Longest of the rivers in the Geopark, the Usk is especially important as a haven for wildlife.
The entire length of the river (Welsh: Afon Wysg) downstream of Usk Reservoir has been designated a site of special scientific interest (SSSI) and special area of conservation (SAC) . The designation is in recognition of its importance for various fish species – three species of lamprey, the twaite shad, the bullhead and the Atlantic salmon. It is also important for its otter population.
With little development along its length, the quality of the Usk’s water is high and there is relatively little disturbance from man. The designation extends to most of its tributaries making the entire catchment a very valuable one for Welsh wildlife.
The river rises as a small stream at Waun Lwyd some 500m up on the northern flanks of the Black Mountain. Flowing north it soon enters the Usk Reservoir, dammed in 1955 to supply water to Swansea. The emergent river flows east through Cwmwysg, passing Trecastle, Sennybridge and Llanspyddid before reaching Brecon. Its course turns to the southeast as it leaves Fforest Fawr Geopark bound for Abergavenny, Usk and eventually the sea at Newport.
For part of its course the river has a rocky bed of St. Maughan’s Formation sandstones and mudstones. Other sections of the Usk valley are filled with river sands and gravels and with glacial deposits.
In fact the ice ages have caused the river to dramatically alter course at least once or twice. At Brecon it is thought that earlier versions of the Usk flowed to the north of the present route from Aberyscir via Cradoc and both north and south of Pen-y-crug at different stages.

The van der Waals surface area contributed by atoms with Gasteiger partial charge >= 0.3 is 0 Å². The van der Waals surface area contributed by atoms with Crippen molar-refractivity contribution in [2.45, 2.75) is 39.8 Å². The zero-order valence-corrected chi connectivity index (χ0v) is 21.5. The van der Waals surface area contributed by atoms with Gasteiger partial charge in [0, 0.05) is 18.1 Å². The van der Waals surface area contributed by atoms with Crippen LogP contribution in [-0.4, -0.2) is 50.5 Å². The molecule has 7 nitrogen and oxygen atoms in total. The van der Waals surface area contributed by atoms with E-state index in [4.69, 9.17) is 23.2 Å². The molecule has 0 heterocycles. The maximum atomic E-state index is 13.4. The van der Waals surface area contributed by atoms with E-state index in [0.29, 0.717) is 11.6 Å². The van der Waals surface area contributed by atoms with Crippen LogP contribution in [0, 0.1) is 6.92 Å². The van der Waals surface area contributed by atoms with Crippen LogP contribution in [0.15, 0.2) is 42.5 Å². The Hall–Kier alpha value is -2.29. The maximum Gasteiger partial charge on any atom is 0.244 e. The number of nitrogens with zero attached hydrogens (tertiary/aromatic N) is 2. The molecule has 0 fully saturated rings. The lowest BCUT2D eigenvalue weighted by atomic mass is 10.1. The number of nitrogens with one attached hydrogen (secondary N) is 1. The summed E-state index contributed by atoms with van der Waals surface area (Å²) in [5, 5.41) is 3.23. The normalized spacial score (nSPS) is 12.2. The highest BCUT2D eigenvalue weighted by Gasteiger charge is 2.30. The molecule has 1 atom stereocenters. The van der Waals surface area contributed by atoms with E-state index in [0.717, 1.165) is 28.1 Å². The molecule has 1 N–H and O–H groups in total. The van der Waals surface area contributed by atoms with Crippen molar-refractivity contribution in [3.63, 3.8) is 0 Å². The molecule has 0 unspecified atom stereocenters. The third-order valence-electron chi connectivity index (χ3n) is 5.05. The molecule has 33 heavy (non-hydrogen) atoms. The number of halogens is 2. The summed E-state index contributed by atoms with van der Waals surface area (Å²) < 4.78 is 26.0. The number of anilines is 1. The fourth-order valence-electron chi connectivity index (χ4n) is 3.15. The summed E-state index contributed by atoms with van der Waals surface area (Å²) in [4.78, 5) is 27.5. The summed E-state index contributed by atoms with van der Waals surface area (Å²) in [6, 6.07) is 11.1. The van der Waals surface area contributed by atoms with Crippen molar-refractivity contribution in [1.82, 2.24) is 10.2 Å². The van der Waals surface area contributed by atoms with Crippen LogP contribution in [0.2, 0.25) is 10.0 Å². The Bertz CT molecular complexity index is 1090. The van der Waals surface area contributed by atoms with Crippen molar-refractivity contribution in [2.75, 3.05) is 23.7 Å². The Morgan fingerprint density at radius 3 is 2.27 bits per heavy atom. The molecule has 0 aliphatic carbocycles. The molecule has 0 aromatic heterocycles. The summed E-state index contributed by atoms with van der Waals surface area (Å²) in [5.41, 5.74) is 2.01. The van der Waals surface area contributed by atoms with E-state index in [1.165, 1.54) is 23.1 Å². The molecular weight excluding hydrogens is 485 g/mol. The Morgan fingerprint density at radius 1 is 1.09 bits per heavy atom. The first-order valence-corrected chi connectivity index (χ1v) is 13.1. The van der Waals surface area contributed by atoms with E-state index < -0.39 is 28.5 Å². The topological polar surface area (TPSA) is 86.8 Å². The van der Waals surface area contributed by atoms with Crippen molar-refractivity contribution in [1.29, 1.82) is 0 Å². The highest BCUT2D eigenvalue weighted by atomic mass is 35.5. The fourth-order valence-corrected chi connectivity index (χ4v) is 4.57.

A south-bank tributary of the Usk
The Afon Crai rises as Blaen-crai at the head of the major valley pirecing the uplands of Fforest Fawr west of Fan Gyhirych. Its upper reaches were impounded in 1907 by Swansea Corporation as Cray Reservoir in order to supply the populations to the south with water. Some of its water is accordingly diverted via tunnel into the Swansea Valley.
Downstream of the reservoir the Afon Crai flows by Felin-crai through Cwm Crai to join the Usk a couple of miles west of Sennybridge.
Draining the northern slopes of the Central Beacons.
The waters of the Nant Sere and Nant Cynwyn combine to form the Cynrig. The river flows north to join the Usk immediately to the east of Brecon. At Abercynrig the Environment Agency operate a salmon hatchery beside the river.
The river that narrowly avoided capture.
Rising as Blaen Senni in the deep glacial hollow north of Fan Nedd, it reaches the hamlet of Heol Senni by a meandering course through a broad flat-bottomed cwm. This great bowl attracted the attention of water engineers in the 1960s but the proposals for a dam here that would have flooded the village never came to fruition.
The river enters the Usk immediately downstream of the crossing which gives Sennybridge its name.
Greatest of the Usk’s south-bank tributaries.
Rising near Storey Arms, the river flows north and east through Glyn Tarell, past the village of Libanus, and gaining the waters of Nant Cwm Llwch and Nant Gwdi before joining the Usk on the western edge of Brecon.